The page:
Even though Google.com was still in beta mode, it attracted thousands of queries per day. As articles commemorating Google’s notoriety began to spread like wildfire, Google then hit the charts and claimed a spot on the Top 100 Websites and Search Engines in 1998. The trio then moved out of Menlo Park and secured an office on University Avenue in 1999 in Palo Alto. The amount of staff had surged to three times its original number, and more than 500,000 queries were answered per day.
As interest in the company began to take root and blossom to life, Red Hat signed on as Google’s first official commercial customer. The company later secured capital firms worth $25 million from Kleiner Perkins Caufield & Byers and Sequoia Capital. Memorable names and faces from the budding business world chipped in to aid Google clamber up the rungs of the success ladder, from John Doerr of Kleiner Perkins Caufield & Byers to Michael Moritz of Sequoia Capital and Ram Shriram of Junglee.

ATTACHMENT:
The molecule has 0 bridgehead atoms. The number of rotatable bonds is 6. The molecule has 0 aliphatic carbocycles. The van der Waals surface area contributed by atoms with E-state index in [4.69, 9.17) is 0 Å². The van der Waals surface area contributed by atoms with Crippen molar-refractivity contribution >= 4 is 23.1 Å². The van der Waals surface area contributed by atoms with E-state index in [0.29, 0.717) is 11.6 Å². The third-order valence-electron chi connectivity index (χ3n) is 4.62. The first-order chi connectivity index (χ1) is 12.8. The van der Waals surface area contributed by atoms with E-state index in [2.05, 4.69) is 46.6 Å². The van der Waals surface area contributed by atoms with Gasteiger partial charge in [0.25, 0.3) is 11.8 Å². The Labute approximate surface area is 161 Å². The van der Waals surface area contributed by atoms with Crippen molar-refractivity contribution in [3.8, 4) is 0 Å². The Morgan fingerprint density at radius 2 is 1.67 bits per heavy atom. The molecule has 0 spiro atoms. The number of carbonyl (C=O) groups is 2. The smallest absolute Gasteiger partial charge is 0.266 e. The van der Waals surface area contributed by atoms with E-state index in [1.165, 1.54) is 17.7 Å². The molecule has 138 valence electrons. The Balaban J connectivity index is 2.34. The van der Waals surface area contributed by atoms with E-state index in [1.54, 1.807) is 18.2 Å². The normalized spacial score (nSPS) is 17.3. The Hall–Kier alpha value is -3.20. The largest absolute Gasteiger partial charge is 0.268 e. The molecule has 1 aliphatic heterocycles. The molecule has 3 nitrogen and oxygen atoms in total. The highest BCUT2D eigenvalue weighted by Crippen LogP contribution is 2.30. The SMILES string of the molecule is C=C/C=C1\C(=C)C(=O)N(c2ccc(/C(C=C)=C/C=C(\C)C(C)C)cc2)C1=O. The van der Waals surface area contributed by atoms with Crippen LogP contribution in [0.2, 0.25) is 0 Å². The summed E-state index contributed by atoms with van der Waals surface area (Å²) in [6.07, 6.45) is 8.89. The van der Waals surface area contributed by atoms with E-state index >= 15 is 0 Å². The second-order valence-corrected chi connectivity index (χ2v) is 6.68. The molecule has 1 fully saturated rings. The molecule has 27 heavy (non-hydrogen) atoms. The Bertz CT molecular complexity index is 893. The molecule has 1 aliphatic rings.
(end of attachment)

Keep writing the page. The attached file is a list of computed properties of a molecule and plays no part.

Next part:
More keystone clients begin to populate Google’s offices, bringing in a medley of unprecedented talent and insight that helped the company develop to what it is today. As Page and Brin once again shifted to a new home base in Mountain View, California, the Google family continued to proliferate exponentially, creating another media hype that further elevated the query searches to over 3 million per day.